Public health context
Back in the 1940s, the discovery of synthetic insecticides was a major breakthrough in the control of vector-borne diseases. Large-scale indoor spraying programmes through the 1950s and 1960s succeeded in bringing many of the major vector-borne diseases under control.
By the late 1960s, many of these diseases – with the exception of malaria in Africa – were no longer considered to be of primary public health importance. As a result, control programmes lapsed and resources dwindled, resulting in a sharp reduction in entomologists and specialists in vector control from public health programmes.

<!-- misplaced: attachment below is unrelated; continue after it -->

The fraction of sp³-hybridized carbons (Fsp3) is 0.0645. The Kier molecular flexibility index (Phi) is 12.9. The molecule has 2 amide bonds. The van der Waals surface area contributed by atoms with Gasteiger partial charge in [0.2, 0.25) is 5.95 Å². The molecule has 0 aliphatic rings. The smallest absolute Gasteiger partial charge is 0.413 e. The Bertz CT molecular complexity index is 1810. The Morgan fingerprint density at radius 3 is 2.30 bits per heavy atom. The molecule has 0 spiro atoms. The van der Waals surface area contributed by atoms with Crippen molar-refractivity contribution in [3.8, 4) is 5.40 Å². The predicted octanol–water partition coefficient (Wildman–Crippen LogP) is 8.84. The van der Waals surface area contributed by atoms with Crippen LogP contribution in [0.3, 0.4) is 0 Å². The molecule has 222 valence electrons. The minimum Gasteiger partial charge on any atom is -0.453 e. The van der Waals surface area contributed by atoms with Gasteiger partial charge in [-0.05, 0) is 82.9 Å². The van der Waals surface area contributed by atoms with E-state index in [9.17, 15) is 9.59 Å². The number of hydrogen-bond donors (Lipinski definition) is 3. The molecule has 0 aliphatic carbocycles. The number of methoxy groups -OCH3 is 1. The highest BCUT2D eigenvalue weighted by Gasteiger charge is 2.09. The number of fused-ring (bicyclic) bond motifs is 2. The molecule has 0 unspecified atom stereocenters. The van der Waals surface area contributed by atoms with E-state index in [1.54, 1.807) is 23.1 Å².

Within the past 2 decades, some vector-borne diseases have re-emerged or spread to new parts of the world. Traditionally regarded as a problem for countries in tropical settings, vector-borne diseases pose an increasing threat to global public health, both in terms of the number of people affected and their geographic spread.
Combating these diseases requires renewed momentum on a global scale - from global public health agencies, between countries and within regions, across government sectors, at all levels of government, and within communities and households.